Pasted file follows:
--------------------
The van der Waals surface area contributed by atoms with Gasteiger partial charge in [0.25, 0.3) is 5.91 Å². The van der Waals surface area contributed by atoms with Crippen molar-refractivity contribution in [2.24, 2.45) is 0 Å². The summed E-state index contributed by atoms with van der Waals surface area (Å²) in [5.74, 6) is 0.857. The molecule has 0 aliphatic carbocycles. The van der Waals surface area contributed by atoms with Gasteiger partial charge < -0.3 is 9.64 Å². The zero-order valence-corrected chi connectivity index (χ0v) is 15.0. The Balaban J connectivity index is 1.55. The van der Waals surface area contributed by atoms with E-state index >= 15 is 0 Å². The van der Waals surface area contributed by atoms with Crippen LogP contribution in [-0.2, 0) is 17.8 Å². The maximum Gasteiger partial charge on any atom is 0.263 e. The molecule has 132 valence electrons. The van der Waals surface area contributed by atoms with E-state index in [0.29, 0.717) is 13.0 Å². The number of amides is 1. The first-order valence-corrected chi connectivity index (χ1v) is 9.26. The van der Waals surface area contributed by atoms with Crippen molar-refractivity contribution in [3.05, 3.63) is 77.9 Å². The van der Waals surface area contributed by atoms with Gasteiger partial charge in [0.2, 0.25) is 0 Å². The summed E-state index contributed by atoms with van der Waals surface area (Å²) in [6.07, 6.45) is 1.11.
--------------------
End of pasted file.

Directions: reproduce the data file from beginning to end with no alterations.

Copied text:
The van der Waals surface area contributed by atoms with Gasteiger partial charge in [0.25, 0.3) is 5.91 Å². The van der Waals surface area contributed by atoms with Crippen molar-refractivity contribution in [2.24, 2.45) is 0 Å². The summed E-state index contributed by atoms with van der Waals surface area (Å²) in [5.74, 6) is 0.857. The molecule has 0 aliphatic carbocycles. The van der Waals surface area contributed by atoms with Gasteiger partial charge < -0.3 is 9.64 Å². The zero-order valence-corrected chi connectivity index (χ0v) is 15.0. The Balaban J connectivity index is 1.55. The van der Waals surface area contributed by atoms with E-state index >= 15 is 0 Å². The van der Waals surface area contributed by atoms with Crippen LogP contribution in [-0.2, 0) is 17.8 Å². The maximum Gasteiger partial charge on any atom is 0.263 e. The molecule has 132 valence electrons. The van der Waals surface area contributed by atoms with E-state index in [0.29, 0.717) is 13.0 Å². The number of amides is 1. The first-order valence-corrected chi connectivity index (χ1v) is 9.26. The van der Waals surface area contributed by atoms with Crippen molar-refractivity contribution in [3.05, 3.63) is 77.9 Å². The van der Waals surface area contributed by atoms with Gasteiger partial charge in [0.2, 0.25) is 0 Å². The summed E-state index contributed by atoms with van der Waals surface area (Å²) in [6.07, 6.45) is 1.11.